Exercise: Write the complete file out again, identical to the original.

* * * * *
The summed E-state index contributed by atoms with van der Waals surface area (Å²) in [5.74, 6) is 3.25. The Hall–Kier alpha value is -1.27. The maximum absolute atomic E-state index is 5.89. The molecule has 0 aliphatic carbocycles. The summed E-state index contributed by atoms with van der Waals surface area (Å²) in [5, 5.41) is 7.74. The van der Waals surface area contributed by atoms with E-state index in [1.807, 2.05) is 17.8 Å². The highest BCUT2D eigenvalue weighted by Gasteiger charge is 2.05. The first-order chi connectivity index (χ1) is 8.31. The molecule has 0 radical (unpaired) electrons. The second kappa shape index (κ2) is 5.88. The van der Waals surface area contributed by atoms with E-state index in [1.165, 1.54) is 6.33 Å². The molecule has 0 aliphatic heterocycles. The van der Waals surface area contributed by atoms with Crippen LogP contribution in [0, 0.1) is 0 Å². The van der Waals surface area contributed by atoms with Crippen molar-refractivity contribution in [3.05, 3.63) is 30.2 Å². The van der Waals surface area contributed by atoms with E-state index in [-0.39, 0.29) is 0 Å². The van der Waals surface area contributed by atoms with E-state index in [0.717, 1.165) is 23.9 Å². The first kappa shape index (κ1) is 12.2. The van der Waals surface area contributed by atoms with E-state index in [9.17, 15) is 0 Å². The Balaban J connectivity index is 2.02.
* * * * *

The summed E-state index contributed by atoms with van der Waals surface area (Å²) in [5.74, 6) is 3.25. The Hall–Kier alpha value is -1.27. The maximum absolute atomic E-state index is 5.89. The molecule has 0 aliphatic carbocycles. The summed E-state index contributed by atoms with van der Waals surface area (Å²) in [5, 5.41) is 7.74. The van der Waals surface area contributed by atoms with E-state index in [1.807, 2.05) is 17.8 Å². The highest BCUT2D eigenvalue weighted by Gasteiger charge is 2.05. The first-order chi connectivity index (χ1) is 8.31. The molecule has 0 radical (unpaired) electrons. The second kappa shape index (κ2) is 5.88. The van der Waals surface area contributed by atoms with E-state index in [1.165, 1.54) is 6.33 Å². The molecule has 0 aliphatic heterocycles. The van der Waals surface area contributed by atoms with Crippen LogP contribution in [0, 0.1) is 0 Å². The van der Waals surface area contributed by atoms with Crippen molar-refractivity contribution in [3.05, 3.63) is 30.2 Å². The van der Waals surface area contributed by atoms with E-state index in [-0.39, 0.29) is 0 Å². The van der Waals surface area contributed by atoms with E-state index in [0.717, 1.165) is 23.9 Å². The first kappa shape index (κ1) is 12.2. The van der Waals surface area contributed by atoms with E-state index in [9.17, 15) is 0 Å². The Balaban J connectivity index is 2.02.